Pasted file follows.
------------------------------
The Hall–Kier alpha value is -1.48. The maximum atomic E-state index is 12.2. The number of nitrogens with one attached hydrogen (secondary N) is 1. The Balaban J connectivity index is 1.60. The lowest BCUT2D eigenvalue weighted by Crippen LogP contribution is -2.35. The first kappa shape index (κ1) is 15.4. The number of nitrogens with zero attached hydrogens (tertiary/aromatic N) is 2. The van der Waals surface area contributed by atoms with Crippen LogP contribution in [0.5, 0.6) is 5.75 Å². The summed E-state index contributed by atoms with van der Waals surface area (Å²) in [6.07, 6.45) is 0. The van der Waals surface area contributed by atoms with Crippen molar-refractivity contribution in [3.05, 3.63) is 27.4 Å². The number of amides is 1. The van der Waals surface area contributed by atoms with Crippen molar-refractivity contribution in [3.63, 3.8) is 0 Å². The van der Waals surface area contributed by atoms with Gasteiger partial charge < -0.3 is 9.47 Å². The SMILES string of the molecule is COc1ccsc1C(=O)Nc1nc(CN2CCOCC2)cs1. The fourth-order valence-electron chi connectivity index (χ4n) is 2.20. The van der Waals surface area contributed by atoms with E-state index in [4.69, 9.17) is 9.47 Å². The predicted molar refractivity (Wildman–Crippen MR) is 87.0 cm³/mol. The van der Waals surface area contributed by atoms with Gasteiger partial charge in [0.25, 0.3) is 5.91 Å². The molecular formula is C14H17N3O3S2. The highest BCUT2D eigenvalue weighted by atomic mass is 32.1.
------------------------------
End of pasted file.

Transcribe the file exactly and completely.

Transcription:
The Hall–Kier alpha value is -1.48. The maximum atomic E-state index is 12.2. The number of nitrogens with one attached hydrogen (secondary N) is 1. The Balaban J connectivity index is 1.60. The lowest BCUT2D eigenvalue weighted by Crippen LogP contribution is -2.35. The first kappa shape index (κ1) is 15.4. The number of nitrogens with zero attached hydrogens (tertiary/aromatic N) is 2. The van der Waals surface area contributed by atoms with Crippen LogP contribution in [0.5, 0.6) is 5.75 Å². The summed E-state index contributed by atoms with van der Waals surface area (Å²) in [6.07, 6.45) is 0. The van der Waals surface area contributed by atoms with Crippen molar-refractivity contribution in [3.05, 3.63) is 27.4 Å². The number of amides is 1. The van der Waals surface area contributed by atoms with Crippen molar-refractivity contribution in [3.63, 3.8) is 0 Å². The van der Waals surface area contributed by atoms with Gasteiger partial charge < -0.3 is 9.47 Å². The SMILES string of the molecule is COc1ccsc1C(=O)Nc1nc(CN2CCOCC2)cs1. The fourth-order valence-electron chi connectivity index (χ4n) is 2.20. The van der Waals surface area contributed by atoms with E-state index in [4.69, 9.17) is 9.47 Å². The predicted molar refractivity (Wildman–Crippen MR) is 87.0 cm³/mol. The van der Waals surface area contributed by atoms with Gasteiger partial charge in [0.25, 0.3) is 5.91 Å². The molecular formula is C14H17N3O3S2. The highest BCUT2D eigenvalue weighted by atomic mass is 32.1.